We completed our Highland cattle roundup yesterday near Ferndale.
We gathered our herd of 60+ Highland mother cows for our annual fall roundup at the Morrison Ranch along the picturesque Bear River in remote Humboldt County.
We have leased the Morrison Ranch from Peggy Morrison Fox for the past seven years, which has provided ideal conditions for our Highland herd. From the top of the property at nearly 1500 feet elevation, one can gaze out across lush coastal grasslands to the Pacific Ocean below. "Tough" duty if you are a cow. . .
The roundup scene could have been a Hollywood movie. The cattle were gathered on horseback from across the 2000-acre ranch, which has been in the Morrison family since the 1850s (now owned by sisters Kay and Peggy).
Cattle dogs, beautiful working Quarter Horses and Appaloosas, and wranglers wearing chaps were all part of the scene. We brought the herd down from the hills to corrals and barns that were first constructed in 1854.
Our workday team included our longstanding part-time wrangler, Adam Tait, and LMR horse trainer/stable manager, Sarah Bertoli, plus four local friends of Peggy Morrison.
We gathered all of the cows and their calves and "worked" them. The mother cows were given their vaccinations, boluses (two big pills containing selenium and copper), and a treatment for parasites. The calves received a similar regimen.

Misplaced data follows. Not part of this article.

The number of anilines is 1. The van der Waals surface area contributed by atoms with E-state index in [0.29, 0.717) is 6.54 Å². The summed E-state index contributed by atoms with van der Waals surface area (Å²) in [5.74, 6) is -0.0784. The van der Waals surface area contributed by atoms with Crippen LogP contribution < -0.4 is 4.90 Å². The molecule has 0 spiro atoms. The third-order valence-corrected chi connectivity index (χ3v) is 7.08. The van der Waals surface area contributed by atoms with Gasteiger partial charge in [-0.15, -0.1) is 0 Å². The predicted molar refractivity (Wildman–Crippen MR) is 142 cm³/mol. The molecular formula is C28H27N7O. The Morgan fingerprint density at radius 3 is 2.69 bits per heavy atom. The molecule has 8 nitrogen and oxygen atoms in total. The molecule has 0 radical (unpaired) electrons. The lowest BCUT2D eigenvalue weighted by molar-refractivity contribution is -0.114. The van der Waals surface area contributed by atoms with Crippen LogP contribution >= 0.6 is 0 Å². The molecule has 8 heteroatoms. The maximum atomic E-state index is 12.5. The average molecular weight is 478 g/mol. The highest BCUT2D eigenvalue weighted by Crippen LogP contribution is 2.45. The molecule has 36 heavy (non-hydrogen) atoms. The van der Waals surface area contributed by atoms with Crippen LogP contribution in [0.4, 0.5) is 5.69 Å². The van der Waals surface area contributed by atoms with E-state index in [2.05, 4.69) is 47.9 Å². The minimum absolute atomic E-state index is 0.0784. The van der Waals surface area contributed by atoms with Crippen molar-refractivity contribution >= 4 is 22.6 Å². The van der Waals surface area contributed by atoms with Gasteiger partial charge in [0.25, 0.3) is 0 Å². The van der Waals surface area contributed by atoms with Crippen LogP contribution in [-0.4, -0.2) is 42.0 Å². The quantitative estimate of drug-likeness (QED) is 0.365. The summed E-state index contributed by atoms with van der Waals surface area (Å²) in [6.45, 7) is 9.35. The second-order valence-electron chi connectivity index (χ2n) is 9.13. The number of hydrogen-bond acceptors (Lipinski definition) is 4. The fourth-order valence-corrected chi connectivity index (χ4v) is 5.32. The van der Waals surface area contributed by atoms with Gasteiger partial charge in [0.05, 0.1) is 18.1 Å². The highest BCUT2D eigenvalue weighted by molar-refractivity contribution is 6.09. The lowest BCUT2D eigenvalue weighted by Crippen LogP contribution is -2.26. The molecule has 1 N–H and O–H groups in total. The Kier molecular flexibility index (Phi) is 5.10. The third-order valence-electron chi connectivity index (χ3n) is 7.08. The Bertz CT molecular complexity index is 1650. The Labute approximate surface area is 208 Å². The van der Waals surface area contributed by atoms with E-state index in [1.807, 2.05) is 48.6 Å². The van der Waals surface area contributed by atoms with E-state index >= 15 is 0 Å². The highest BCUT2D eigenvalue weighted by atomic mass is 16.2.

We were very pleased with the health status of the herd. Ninety-six percent of the cows were pregnant (a very impressive result for our three bulls) and all but one was in perfect health. The calves were vigorous, bright-eyed, and fleshy.
We separated the calves from their mothers ("weaning"). The calves were kept together in the barn for the first two nights (there is comfort in numbers after losing mom) and then were put out onto a nearby pasture along the river where they could be watched and fed supplemental hay.
Sadly, because of a change in direction by the two Morrison sisters, we are leaving the ranch this fall. Our beautiful herd of Highland cows was moved south yesterday by truck to our property in Tomales. The Tomales location will now become our primary location for our cow-calf operation.
We'll continue to send our calves north from Tomales to Ferndale each spring as part of our overall integrated production system. There we will finish our steers and beef heifers using an intensive rotational grazing system followed by a short low-stress trip to the abattoir at Redwood Meats. More about this later. . .
In the meantime, we are entering winter feeling confident about the health status of our herd and already looking forward to calving season in April.
Posted by Ted Hall